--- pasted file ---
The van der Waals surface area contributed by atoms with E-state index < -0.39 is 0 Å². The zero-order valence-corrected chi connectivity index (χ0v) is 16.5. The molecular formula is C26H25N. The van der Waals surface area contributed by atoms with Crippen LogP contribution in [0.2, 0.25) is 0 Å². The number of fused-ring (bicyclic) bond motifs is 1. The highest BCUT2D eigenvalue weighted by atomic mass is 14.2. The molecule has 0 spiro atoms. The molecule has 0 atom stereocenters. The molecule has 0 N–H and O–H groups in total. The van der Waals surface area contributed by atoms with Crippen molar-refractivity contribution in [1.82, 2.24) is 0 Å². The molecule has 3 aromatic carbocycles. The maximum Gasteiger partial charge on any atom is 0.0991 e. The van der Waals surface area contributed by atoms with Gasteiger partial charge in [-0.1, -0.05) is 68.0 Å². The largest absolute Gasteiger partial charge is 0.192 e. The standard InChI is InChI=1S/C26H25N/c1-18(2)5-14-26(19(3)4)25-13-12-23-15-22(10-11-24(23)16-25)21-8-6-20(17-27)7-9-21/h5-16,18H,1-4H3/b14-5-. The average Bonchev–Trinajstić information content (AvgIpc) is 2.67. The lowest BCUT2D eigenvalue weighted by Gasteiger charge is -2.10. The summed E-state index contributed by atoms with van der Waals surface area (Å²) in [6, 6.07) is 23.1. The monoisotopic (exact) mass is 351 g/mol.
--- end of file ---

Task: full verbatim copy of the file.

The van der Waals surface area contributed by atoms with E-state index < -0.39 is 0 Å². The zero-order valence-corrected chi connectivity index (χ0v) is 16.5. The molecular formula is C26H25N. The van der Waals surface area contributed by atoms with Crippen LogP contribution in [0.2, 0.25) is 0 Å². The number of fused-ring (bicyclic) bond motifs is 1. The highest BCUT2D eigenvalue weighted by atomic mass is 14.2. The molecule has 0 spiro atoms. The molecule has 0 atom stereocenters. The molecule has 0 N–H and O–H groups in total. The van der Waals surface area contributed by atoms with Crippen molar-refractivity contribution in [1.82, 2.24) is 0 Å². The molecule has 3 aromatic carbocycles. The maximum Gasteiger partial charge on any atom is 0.0991 e. The van der Waals surface area contributed by atoms with Gasteiger partial charge in [-0.1, -0.05) is 68.0 Å². The largest absolute Gasteiger partial charge is 0.192 e. The standard InChI is InChI=1S/C26H25N/c1-18(2)5-14-26(19(3)4)25-13-12-23-15-22(10-11-24(23)16-25)21-8-6-20(17-27)7-9-21/h5-16,18H,1-4H3/b14-5-. The average Bonchev–Trinajstić information content (AvgIpc) is 2.67. The lowest BCUT2D eigenvalue weighted by Gasteiger charge is -2.10. The summed E-state index contributed by atoms with van der Waals surface area (Å²) in [6, 6.07) is 23.1. The monoisotopic (exact) mass is 351 g/mol.